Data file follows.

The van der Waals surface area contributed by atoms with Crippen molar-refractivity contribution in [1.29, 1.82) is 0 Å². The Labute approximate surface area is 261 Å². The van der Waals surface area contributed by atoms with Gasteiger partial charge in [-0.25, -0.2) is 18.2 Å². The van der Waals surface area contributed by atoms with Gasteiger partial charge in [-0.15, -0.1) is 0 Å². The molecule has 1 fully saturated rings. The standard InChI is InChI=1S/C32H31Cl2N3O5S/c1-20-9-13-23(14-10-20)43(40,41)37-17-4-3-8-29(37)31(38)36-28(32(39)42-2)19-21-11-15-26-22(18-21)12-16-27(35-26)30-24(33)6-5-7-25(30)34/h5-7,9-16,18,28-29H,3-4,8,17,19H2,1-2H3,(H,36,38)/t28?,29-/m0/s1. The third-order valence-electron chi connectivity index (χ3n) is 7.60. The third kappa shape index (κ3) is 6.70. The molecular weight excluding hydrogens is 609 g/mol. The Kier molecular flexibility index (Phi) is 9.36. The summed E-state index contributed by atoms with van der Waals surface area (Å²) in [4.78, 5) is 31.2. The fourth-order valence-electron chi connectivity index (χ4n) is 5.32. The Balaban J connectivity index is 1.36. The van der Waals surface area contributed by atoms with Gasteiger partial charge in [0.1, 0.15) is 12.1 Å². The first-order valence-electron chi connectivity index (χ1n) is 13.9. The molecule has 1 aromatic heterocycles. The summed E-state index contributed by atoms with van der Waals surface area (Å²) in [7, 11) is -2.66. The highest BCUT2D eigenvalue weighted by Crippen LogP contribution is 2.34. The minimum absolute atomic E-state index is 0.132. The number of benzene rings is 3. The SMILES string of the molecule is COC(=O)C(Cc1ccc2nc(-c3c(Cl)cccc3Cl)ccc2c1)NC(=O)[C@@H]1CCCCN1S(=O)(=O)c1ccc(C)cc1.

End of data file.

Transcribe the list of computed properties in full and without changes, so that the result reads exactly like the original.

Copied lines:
The van der Waals surface area contributed by atoms with Crippen molar-refractivity contribution in [1.29, 1.82) is 0 Å². The Labute approximate surface area is 261 Å². The van der Waals surface area contributed by atoms with Gasteiger partial charge in [-0.25, -0.2) is 18.2 Å². The van der Waals surface area contributed by atoms with Gasteiger partial charge in [-0.15, -0.1) is 0 Å². The molecule has 1 fully saturated rings. The standard InChI is InChI=1S/C32H31Cl2N3O5S/c1-20-9-13-23(14-10-20)43(40,41)37-17-4-3-8-29(37)31(38)36-28(32(39)42-2)19-21-11-15-26-22(18-21)12-16-27(35-26)30-24(33)6-5-7-25(30)34/h5-7,9-16,18,28-29H,3-4,8,17,19H2,1-2H3,(H,36,38)/t28?,29-/m0/s1. The third-order valence-electron chi connectivity index (χ3n) is 7.60. The third kappa shape index (κ3) is 6.70. The molecular weight excluding hydrogens is 609 g/mol. The Kier molecular flexibility index (Phi) is 9.36. The summed E-state index contributed by atoms with van der Waals surface area (Å²) in [4.78, 5) is 31.2. The fourth-order valence-electron chi connectivity index (χ4n) is 5.32. The Balaban J connectivity index is 1.36. The van der Waals surface area contributed by atoms with Gasteiger partial charge in [0.1, 0.15) is 12.1 Å². The first-order valence-electron chi connectivity index (χ1n) is 13.9. The molecule has 1 aromatic heterocycles. The summed E-state index contributed by atoms with van der Waals surface area (Å²) in [7, 11) is -2.66. The highest BCUT2D eigenvalue weighted by Crippen LogP contribution is 2.34. The minimum absolute atomic E-state index is 0.132. The number of benzene rings is 3. The SMILES string of the molecule is COC(=O)C(Cc1ccc2nc(-c3c(Cl)cccc3Cl)ccc2c1)NC(=O)[C@@H]1CCCCN1S(=O)(=O)c1ccc(C)cc1.